Logan Center for the Arts on the campus of the University of Chicago co-hosted the first event with Sundance to be hosted at a city other than Park City, Utah on Friday, June 28, 2024. It began with the showing of the Sundance documentary “Luther: Never Too Much” at the Logan Center for the Arts. No less a celebrity than the Mayor of Chicago, Brandon Johnson, was present. Also in attendance was Eugene Hernandez, the Director of the Sundance Film Festival since 2022 and the Director of “Luther: Never Too Much,” Dawn Porter.

The City of Chicago and the Department of Cultural Affairs and Special Events (DCASE) and Choose Chicago, in partnership with the nonprofit Sundance Institute kicked off the highly anticipated Sundance Institute X Chicago 2024 – the first of its kind event in the United States –  with a welcome reception with City officials, Sundance creatives, and the greater Chicago film community.

Mayor Brandon Johnson at the Logan Center for the Arts on Friday, June 28, 2024.

The landmark three day event, June 28 – 30, showcases Midwest premiere screenings of four films drawn from the Sundance Film Festival’s lineup in January, along with a robust series of panel discussions, master classes, and community programming.

Sundance, originally the brainchild of Robert Redford, began in Salt Lake City, Utah in 1978. In 1981, the festival moved to Park City, Utah, and changed the dates from September to January. The move from late summer to midwinter was done by the executive director Susan Barrell with the cooperation of Hollywood director Sydney Pollack, who suggested that running a film festival in a ski resort during winter would draw more attention from Hollywood. It was called the US Film and Video Festival. [Pollack is now deceased and perhaps visiting snowy Utah in the middle of winter is, too.]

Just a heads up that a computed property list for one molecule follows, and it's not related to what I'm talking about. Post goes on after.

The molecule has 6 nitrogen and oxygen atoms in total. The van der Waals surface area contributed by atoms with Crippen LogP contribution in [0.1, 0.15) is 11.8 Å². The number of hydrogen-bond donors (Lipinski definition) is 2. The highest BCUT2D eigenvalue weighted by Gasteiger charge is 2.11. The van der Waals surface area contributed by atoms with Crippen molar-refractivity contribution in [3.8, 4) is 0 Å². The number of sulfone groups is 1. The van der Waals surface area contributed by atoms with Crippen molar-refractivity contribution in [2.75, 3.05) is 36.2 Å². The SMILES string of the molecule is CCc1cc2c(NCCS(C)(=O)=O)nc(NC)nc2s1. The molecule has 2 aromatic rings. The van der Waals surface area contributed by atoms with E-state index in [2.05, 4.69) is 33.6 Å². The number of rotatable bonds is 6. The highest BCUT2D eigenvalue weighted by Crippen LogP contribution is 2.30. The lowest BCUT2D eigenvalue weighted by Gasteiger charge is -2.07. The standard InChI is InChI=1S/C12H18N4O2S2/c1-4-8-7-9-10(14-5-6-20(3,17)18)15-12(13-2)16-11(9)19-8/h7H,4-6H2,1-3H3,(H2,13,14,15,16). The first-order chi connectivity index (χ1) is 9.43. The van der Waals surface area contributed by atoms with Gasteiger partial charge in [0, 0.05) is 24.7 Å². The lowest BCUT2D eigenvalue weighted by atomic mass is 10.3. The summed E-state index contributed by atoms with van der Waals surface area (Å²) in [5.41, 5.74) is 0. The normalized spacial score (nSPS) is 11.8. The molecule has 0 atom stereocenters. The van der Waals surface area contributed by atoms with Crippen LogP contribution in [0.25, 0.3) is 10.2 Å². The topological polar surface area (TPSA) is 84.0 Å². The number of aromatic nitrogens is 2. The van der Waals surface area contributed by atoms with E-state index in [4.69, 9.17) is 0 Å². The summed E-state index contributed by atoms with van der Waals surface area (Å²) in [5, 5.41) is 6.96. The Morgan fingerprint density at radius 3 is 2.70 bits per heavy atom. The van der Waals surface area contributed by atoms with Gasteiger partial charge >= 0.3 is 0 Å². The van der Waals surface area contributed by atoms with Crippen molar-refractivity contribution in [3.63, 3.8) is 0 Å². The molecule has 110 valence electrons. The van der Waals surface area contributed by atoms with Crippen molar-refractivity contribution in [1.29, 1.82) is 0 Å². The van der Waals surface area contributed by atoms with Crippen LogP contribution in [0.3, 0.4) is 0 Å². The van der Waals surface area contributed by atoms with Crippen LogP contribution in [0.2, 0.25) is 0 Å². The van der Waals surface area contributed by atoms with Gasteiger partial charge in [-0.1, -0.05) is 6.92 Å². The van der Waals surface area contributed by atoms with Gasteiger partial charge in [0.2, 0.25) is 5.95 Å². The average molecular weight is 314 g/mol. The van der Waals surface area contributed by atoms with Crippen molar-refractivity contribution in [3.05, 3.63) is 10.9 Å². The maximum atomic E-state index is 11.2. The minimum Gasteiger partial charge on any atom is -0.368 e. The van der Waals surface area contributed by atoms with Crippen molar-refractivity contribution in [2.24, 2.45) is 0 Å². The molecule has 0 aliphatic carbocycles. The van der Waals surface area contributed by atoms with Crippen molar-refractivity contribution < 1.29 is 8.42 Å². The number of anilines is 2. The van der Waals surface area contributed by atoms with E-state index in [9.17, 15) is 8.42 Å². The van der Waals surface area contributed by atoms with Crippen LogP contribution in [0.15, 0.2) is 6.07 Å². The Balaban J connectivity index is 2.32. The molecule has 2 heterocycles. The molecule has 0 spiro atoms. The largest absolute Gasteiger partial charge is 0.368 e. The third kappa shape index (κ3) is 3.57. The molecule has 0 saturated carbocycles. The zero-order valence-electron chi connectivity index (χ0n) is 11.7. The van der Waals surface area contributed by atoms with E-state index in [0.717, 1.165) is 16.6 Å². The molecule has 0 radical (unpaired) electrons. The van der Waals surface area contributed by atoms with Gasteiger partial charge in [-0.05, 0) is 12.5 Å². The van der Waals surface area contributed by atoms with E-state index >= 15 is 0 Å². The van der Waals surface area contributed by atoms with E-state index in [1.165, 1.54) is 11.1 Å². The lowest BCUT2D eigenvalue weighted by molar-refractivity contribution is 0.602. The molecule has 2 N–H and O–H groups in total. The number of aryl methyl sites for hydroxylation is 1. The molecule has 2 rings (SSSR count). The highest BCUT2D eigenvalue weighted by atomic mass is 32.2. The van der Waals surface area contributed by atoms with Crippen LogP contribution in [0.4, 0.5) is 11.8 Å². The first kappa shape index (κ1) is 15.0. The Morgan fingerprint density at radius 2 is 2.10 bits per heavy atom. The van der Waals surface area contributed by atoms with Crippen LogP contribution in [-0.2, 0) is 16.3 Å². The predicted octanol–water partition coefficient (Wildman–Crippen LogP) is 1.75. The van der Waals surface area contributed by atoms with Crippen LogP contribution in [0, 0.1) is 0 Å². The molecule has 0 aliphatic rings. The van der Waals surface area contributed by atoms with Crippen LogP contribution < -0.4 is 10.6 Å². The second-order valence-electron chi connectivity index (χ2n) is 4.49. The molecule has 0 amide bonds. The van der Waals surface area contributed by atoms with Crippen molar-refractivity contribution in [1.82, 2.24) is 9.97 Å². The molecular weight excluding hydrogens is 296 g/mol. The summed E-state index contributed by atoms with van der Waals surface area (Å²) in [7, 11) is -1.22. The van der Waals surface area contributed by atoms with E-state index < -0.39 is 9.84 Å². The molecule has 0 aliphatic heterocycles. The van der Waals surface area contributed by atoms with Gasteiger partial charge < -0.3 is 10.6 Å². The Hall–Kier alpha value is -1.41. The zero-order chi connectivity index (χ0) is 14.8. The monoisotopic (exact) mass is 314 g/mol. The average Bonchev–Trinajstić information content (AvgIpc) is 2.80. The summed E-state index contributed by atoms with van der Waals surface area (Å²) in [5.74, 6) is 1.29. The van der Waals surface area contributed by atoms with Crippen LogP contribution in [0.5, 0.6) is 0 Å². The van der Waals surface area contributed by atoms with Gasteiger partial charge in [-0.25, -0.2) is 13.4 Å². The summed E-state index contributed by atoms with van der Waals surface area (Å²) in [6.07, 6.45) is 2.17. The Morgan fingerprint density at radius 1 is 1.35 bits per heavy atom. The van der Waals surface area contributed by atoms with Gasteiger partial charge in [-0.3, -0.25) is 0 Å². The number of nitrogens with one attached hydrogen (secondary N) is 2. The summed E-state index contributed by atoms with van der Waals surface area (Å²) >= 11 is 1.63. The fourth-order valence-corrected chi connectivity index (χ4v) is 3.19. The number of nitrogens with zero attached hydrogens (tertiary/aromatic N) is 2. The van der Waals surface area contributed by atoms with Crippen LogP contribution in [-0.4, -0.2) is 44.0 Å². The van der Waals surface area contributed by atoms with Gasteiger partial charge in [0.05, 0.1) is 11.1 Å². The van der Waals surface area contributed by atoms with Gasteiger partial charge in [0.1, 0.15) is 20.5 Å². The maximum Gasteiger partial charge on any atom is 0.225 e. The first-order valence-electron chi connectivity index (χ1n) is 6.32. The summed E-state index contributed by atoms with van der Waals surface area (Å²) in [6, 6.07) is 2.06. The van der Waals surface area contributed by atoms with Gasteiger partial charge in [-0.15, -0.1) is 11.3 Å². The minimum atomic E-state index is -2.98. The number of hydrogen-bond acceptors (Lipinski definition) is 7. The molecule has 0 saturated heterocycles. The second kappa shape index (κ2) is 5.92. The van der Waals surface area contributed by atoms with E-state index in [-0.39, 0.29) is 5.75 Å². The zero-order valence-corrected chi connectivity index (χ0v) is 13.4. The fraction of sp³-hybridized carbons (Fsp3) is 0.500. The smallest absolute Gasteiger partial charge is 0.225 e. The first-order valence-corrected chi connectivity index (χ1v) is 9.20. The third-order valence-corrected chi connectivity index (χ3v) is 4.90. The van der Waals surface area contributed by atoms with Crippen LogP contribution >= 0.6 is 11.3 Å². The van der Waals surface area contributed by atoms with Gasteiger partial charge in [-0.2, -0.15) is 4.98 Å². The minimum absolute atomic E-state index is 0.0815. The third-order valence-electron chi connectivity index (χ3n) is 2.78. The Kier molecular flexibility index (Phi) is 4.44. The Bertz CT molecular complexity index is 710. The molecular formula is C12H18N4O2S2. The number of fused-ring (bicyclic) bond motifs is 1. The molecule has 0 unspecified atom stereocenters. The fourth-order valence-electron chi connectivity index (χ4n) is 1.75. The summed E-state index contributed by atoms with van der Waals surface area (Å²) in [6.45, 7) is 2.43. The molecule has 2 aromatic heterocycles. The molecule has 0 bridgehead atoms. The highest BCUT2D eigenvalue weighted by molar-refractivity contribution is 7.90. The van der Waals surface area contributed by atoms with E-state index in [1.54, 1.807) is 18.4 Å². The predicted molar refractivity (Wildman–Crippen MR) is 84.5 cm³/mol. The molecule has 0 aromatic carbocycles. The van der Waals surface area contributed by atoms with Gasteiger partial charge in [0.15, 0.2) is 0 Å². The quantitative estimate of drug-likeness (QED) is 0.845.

The 44th Sundance Film Festival went virtual for the first time in 2021. In 2020, the year the pandemic struck, the estimated value of Sundance to Utah was said to be $167 million. The festival returned to in-person showings in 2023. I covered 8 films streamed to me from Sundance in 2024.

Currently, Sundance is considering moving to another city in 2027. (Perhaps someone should have mentioned to Sydney Pollack that more people might want to go to a warm weather locale in the middle of winter, perhaps, than those who might want to ski. The growth of SXSW in Austin, Texas, held in March, which I have reviewed since 2017,  is further evidence of the popularity of a less wintery climate in winter-time.

Cities that have expressed interest in hosting Sundance if it moves include Boulder,[35] Atlanta, Minneapolis, San Francisco, Chicago, Buffalo, and Santa Fe, New Mexico.

The Logan Center pre-screening celebration from 6:30 to 7:30 PM on June 28, featured music, art, cocktails, and photo opportunities. Chicago artist Obi “Obisoulstar” Uwakwe  showcased his art installation, Electriqsoul Hideout Satellite Studio, celebrating Black and Indigenous artists from Chicago and beyond. Enjoy a special performance by D-Composed, a Chicago-based Black chamber music collective highlighting the creativity of Black composers. The celebration was free for all ticket holders

Then came the enjoyable documentary about the life and career achievements of Luther Vandross. (Review to follow).

Photo is of me during the Opening Night reception, with photo opportunities on the Red Carpet.


Luther: Never Too Much chronicles the story of a vocal virtuoso. Using a wealth of rarely seen archives, Vandross tells his own story with assistance from his closest friends and musical collaborators including Mariah Carey, Dionne Warwick, Valerie Simpson and Roberta Flack. The film relives the many stunning moments of Vandross’ Grammy® award-winning musical career, while exploring his personal life, health struggles, and a lifelong battle to earn the respect his music deserved. (Review to follow).